References

  1. R. A. Hummel, “Histogram modification techniques,” Computer Graphics, vol. 4, no. 3, pp. 209–224, 1975. View at Google Scholar · View at MathSciNet
  2. I. M. Bockstein, “Color equalization method and its application to color image processing,” Journal of the Optical Society of America A, vol. 3, no. 5, pp. 735–737, 1986. View at Publisher · View at Google Scholar
  3. D. C. C. Wang, A. H. Vagnucci, and C. C. Li, “Digital image enhancement: a survey,” Computer Vision, Graphics and Image Processing, vol. 24, no. 3, pp. 363–381, 1983. View at Google Scholar · View at Scopus
  4. J. D. Tubbs, “A note on parametric image enhancement,” Pattern Recognition, vol. 20, no. 6, pp. 617–621, 1987. View at Google Scholar · View at Scopus
  5. J. O. Limb, “Distortion criteria of the human viewer,” IEEE Transactions on Systems, Man and Cybernetics, vol. 9, no. 12, pp. 778–793, 1979. View at Google Scholar · View at Scopus
  6. A. B. Watson, Digital Images and Human Vision, The MIT Press, Massachusetts, Mass, USA, 1993.
  7. G. Wyszecki and W. S. Stiles, Color Science, Wiley, New York, NY, USA, 1982.
  8. M. D. Buchanan, “Effective utilization of color in multidimensional data presentations,” in Proceedings of the Seminar Advances in Display Technology, pp. 9–18, 1979.
  9. P. E. Trahanias and A. N. Venetsanopoulos, “Color image enhancement through 3-D histogram equalization,” in Proceedings of the 11th IAPR International Conference on Pattern Recognition, pp. 545–548, 1992.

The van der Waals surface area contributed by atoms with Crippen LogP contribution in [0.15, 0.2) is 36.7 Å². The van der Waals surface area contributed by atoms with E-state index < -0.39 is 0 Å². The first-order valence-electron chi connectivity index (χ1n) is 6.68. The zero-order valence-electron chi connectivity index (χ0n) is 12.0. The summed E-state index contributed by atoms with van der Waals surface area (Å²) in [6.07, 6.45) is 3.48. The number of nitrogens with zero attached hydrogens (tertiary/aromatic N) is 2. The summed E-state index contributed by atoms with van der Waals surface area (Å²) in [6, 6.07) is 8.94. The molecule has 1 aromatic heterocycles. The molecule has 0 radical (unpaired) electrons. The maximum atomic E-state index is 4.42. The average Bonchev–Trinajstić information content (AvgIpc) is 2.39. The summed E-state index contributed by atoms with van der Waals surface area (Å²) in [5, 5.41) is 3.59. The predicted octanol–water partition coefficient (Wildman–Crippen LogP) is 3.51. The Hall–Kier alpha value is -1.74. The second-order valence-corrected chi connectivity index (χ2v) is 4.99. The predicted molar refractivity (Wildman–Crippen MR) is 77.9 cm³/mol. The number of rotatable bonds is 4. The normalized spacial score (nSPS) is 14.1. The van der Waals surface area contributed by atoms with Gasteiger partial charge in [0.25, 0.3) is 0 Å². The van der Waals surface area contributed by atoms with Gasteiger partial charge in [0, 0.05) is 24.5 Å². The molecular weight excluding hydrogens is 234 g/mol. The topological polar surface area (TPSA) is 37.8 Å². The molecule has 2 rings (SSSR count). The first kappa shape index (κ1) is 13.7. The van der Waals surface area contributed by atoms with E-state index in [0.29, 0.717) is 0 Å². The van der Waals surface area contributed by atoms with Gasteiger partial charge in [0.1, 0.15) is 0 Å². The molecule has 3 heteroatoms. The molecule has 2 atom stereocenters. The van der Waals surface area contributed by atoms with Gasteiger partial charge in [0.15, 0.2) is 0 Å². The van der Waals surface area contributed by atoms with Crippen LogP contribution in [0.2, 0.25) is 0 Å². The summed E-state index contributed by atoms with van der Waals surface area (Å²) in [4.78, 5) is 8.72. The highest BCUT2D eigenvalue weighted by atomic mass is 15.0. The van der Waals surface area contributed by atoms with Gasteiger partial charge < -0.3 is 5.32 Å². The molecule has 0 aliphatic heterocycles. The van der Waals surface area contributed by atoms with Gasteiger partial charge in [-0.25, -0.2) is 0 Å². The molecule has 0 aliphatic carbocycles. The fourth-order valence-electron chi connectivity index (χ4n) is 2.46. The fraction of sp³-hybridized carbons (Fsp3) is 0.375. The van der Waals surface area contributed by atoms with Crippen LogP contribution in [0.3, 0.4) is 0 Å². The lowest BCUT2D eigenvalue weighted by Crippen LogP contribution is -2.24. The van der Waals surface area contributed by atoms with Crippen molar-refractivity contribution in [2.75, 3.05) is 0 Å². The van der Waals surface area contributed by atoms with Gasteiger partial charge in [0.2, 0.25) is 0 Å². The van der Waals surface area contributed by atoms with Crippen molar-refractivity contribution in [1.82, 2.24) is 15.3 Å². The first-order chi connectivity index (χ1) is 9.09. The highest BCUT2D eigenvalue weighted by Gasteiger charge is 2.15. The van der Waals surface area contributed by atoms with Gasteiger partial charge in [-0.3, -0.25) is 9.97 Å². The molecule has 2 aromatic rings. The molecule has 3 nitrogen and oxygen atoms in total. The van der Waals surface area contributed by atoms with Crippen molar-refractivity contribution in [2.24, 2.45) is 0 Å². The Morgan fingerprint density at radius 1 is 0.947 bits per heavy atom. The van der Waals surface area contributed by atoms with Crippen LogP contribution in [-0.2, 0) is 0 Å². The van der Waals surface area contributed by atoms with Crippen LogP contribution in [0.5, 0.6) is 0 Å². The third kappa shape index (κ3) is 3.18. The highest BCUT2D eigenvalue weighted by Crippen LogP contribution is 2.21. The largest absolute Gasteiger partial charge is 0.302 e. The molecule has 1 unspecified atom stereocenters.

10. W. Niblack, An Introduction to Digital Image Processing, Prentice-Hall, Englewood Cliffs, NJ, USA, 1986.
  11. R. N. Strickland, C. S. Kim, and W. F. McDonnell, “Digital color image enhancement based on the saturation component,” Optical Engineering, vol. 26, no. 7, pp. 609–616, 1987. View at Google Scholar · View at Scopus
  12. A. Toet, “Multiscale color image enhancement,” Pattern Recognition Letters, vol. 13, no. 3, pp. 167–174, 1992. View at Google Scholar · View at Scopus
  13. J. Sun, B. Feng, and W. Xu, “Particle swarm optimization with particles having quantum behavior,” in Proceedings of the 2004 Congress on Evolutionary Computation (CEC '04), pp. 325–331, June 2004. View at Scopus